Key sections of a report criticizing D.C. finance officials were removed yesterday by a City Council committee that investigated the city's investment of nearly $100 million with a New Jersey-based securities firm that later went bankrupt.

Excised from the report, which was written by council member John A. Wilson (D-Ward 2), was a recommendation that former assistant D.C. treasurer Fred Williams be fired and an assertion that Deputy Mayor for Finance Alphonse G. Hill, Controller N. Anthony Calhoun and Williams were derelict in carrying out their duties.

Wilson said he thought the move to amend the report by the Finance and Revenue Committee indicated a lack of willingness by council members to challenge Mayor Marion Barry's administration.

"It is very difficult to mount any investigation of anybody in the government at this time," he said.

Council member H.R. Crawford (D-Ward 7), one of two council members who blocked Wilson's version of the report, said he didn't think the council should suggest any personnel actions while a criminal investigation is ongoing.

"These people have families. They have aspirations and careers," Crawford said. "There are courts of law. I don't think they should be tried in the press."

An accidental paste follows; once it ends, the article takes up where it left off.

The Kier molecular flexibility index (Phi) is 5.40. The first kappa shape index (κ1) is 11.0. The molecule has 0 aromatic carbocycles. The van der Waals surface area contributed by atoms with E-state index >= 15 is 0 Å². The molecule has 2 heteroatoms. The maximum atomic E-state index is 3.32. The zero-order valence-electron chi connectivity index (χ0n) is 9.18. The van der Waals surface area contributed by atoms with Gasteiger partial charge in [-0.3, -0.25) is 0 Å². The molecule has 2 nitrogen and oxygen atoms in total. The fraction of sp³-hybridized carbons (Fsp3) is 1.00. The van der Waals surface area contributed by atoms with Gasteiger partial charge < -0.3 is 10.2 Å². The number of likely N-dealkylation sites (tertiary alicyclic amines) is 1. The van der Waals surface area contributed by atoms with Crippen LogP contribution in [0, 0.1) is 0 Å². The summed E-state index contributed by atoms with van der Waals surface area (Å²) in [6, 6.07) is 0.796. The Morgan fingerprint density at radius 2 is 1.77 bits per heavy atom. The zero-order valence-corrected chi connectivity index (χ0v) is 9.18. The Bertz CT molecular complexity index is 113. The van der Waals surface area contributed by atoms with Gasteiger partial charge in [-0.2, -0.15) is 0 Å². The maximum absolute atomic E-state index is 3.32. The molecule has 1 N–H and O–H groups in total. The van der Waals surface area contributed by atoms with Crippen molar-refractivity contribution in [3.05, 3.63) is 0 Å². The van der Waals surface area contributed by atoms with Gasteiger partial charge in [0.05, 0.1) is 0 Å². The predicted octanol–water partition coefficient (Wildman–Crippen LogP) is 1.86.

Council member Polly Shackleton (D-Ward 3) also opposed Wilson's original report.

A grand jury is investigating charges that Hill steered auditing contracts to an accounting firm in exchange for financial considerations. Hill has strongly denied the charges.

The amended report, which was approved by the committee with only Wilson, the chairman, dissenting, retained Wilson's recommendations that the city tighten its guidelines for cash management and fire any employe who gives false testimony or submits altered documents to the council.

The report concluded an investigation that began last May when cash management officials testified at a hearing about the city's decision to invest with Bevill, Bresler & Schulman Inc., the firm that went bankrupt.

A central figure in the hearings was senior cash management analyst Alvin C. Frost, who had advised against dealing with the firm and who last month charged senior finance officials with corrupt practices. Williams, who was Frost's boss, admitted to council members in May that he had provided the council with a backdated memo justifying the investment with BB&S Inc.

Frost was fired by the city this week for altering a computer code and refusing to reveal it to his superiors. Williams has been reassigned at his own request.